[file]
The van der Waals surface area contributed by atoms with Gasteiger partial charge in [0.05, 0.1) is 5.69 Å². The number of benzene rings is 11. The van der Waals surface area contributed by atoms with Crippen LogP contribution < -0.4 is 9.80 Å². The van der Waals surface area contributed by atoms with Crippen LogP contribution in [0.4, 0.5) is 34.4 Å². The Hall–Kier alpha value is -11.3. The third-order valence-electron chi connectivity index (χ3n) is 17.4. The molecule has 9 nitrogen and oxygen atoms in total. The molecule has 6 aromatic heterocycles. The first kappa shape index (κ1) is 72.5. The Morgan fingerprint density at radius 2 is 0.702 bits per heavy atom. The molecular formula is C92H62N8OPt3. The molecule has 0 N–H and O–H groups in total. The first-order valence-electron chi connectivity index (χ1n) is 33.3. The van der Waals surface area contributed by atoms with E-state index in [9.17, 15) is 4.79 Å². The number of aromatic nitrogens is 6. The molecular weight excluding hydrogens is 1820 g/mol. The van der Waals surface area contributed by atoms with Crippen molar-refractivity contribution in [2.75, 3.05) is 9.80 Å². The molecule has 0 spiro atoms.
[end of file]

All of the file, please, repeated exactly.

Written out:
The van der Waals surface area contributed by atoms with Gasteiger partial charge in [0.05, 0.1) is 5.69 Å². The number of benzene rings is 11. The van der Waals surface area contributed by atoms with Crippen LogP contribution < -0.4 is 9.80 Å². The van der Waals surface area contributed by atoms with Crippen LogP contribution in [0.4, 0.5) is 34.4 Å². The Hall–Kier alpha value is -11.3. The third-order valence-electron chi connectivity index (χ3n) is 17.4. The molecule has 9 nitrogen and oxygen atoms in total. The molecule has 6 aromatic heterocycles. The first kappa shape index (κ1) is 72.5. The Morgan fingerprint density at radius 2 is 0.702 bits per heavy atom. The molecular formula is C92H62N8OPt3. The molecule has 0 N–H and O–H groups in total. The first-order valence-electron chi connectivity index (χ1n) is 33.3. The van der Waals surface area contributed by atoms with E-state index in [9.17, 15) is 4.79 Å². The number of aromatic nitrogens is 6. The molecular weight excluding hydrogens is 1820 g/mol. The van der Waals surface area contributed by atoms with Crippen molar-refractivity contribution in [2.75, 3.05) is 9.80 Å². The molecule has 0 spiro atoms.